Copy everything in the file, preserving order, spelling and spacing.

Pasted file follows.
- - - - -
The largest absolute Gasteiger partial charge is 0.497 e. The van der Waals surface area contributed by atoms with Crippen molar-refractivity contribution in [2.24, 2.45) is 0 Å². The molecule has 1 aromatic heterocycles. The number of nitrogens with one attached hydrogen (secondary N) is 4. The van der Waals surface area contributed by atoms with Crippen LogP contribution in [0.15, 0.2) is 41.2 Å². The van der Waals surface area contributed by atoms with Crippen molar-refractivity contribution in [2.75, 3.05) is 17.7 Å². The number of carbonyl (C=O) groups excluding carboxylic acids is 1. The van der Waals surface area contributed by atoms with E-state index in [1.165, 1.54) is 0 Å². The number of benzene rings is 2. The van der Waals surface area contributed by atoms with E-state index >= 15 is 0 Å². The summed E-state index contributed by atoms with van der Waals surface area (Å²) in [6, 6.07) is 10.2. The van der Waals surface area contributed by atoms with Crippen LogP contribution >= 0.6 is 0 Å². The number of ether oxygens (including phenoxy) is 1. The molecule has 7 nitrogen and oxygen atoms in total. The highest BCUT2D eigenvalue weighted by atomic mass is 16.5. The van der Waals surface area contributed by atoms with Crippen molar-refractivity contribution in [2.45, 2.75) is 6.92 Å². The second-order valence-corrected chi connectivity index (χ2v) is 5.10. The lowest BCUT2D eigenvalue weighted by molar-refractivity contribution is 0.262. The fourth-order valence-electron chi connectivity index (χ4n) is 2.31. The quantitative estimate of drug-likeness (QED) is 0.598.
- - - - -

The largest absolute Gasteiger partial charge is 0.497 e. The van der Waals surface area contributed by atoms with Crippen molar-refractivity contribution in [2.24, 2.45) is 0 Å². The molecule has 1 aromatic heterocycles. The number of nitrogens with one attached hydrogen (secondary N) is 4. The van der Waals surface area contributed by atoms with Crippen LogP contribution in [0.15, 0.2) is 41.2 Å². The van der Waals surface area contributed by atoms with Crippen molar-refractivity contribution in [2.75, 3.05) is 17.7 Å². The number of carbonyl (C=O) groups excluding carboxylic acids is 1. The van der Waals surface area contributed by atoms with E-state index in [1.165, 1.54) is 0 Å². The number of benzene rings is 2. The van der Waals surface area contributed by atoms with E-state index >= 15 is 0 Å². The summed E-state index contributed by atoms with van der Waals surface area (Å²) in [6, 6.07) is 10.2. The van der Waals surface area contributed by atoms with Crippen LogP contribution >= 0.6 is 0 Å². The number of ether oxygens (including phenoxy) is 1. The molecule has 7 nitrogen and oxygen atoms in total. The highest BCUT2D eigenvalue weighted by atomic mass is 16.5. The van der Waals surface area contributed by atoms with Crippen molar-refractivity contribution in [2.45, 2.75) is 6.92 Å². The second-order valence-corrected chi connectivity index (χ2v) is 5.10. The lowest BCUT2D eigenvalue weighted by molar-refractivity contribution is 0.262. The fourth-order valence-electron chi connectivity index (χ4n) is 2.31. The quantitative estimate of drug-likeness (QED) is 0.598.